• Animal suffering
  • Climate/reducing emissions
  • Health and longevity
  • Financial cost (price of food)

By preferring robustness, you are more likely to avoid Pascalian muggings, more likely to work on true and important areas, more likely to have your epistemic failures be graceful.

Some signs that an argument is robust:

  • Many people who think hard about this issue agree
  • People with very different backgrounds agree
  • The argument does a good job predicting past results across a lot of different areas

Robustness isn't the only, or even main, quality of an argument; there are some conclusions you can only reach by standing atop a tall tower! Longtermism feels shaped this way to me. But also, this suggests that you can do valuable work by shoring up the foundations and assumptions that are implicit in a tower-like argument, eg by red-teaming the assumption that future people are likely to exist conditional on us doing a good job.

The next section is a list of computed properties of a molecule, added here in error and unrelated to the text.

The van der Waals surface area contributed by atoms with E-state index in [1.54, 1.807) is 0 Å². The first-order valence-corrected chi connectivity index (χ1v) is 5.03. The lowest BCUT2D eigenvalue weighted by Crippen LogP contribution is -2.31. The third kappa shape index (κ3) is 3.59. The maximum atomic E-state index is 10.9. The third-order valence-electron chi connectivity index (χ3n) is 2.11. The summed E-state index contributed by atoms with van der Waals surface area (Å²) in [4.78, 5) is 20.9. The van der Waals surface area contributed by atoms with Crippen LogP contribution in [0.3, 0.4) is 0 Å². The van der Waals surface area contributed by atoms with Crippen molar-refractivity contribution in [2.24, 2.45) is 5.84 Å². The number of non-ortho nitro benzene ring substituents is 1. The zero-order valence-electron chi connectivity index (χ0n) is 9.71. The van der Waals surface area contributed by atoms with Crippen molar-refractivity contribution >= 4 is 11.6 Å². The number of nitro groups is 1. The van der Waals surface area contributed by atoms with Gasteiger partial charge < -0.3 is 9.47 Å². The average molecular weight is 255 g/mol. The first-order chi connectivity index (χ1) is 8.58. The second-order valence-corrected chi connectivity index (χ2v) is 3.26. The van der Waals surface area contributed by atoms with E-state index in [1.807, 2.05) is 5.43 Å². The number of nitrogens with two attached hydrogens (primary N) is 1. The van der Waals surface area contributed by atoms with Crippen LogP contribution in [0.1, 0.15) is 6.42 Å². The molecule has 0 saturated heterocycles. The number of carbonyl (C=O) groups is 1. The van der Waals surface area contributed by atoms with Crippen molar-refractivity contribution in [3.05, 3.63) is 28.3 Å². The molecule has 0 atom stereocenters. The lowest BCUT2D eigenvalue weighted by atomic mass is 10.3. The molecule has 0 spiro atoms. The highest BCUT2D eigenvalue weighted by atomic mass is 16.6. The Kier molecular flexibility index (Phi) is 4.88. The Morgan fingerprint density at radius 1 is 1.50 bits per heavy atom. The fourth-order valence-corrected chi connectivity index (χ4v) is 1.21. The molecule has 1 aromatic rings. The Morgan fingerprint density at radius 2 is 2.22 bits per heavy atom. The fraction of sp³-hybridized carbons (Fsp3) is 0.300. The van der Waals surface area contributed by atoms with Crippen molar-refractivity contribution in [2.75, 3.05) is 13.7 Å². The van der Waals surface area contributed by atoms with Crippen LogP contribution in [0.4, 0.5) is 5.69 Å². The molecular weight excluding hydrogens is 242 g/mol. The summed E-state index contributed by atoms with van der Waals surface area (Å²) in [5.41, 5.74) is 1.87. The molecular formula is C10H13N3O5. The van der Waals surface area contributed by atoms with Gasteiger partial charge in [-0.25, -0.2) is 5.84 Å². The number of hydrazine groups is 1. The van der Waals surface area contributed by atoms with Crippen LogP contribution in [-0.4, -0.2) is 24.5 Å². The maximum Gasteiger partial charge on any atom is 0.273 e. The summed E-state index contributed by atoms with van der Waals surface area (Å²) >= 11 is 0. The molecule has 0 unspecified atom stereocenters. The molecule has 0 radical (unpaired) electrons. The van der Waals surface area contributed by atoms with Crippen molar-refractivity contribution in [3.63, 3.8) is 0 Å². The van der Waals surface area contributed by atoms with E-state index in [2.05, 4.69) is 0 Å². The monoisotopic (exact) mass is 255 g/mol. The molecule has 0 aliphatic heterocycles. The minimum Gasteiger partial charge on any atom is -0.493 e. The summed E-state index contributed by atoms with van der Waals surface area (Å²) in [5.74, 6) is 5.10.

What share of British adults are vegetarian, vegan, or flexitarian?

Thanks, this was really interesting; I love the visualization of how diets are changing over time!

I was inspired to start a prediction market on how my own diet will change (I'm currently pescatarian):

Norms and features for the Forum

Sinclair has been working on allowing authors to embed Manifold prediction markets inside of a LessWrong/EA Forum post! See:

So ideally, you could set up a prediction market for each of these things eg

  • "How many  epistemic corrections will the author issue in the next week?"
  • "Will this post win an EA Forum prize?"
  • "Will this post receive >50 karma?"
  • "Will a significant critique of this post receive >50 karma?"
  • "Will this post receive a citation in major news media?"

And then bet on these directly from within the Forum!

Why Helping the Flynn Campaign is especially useful right now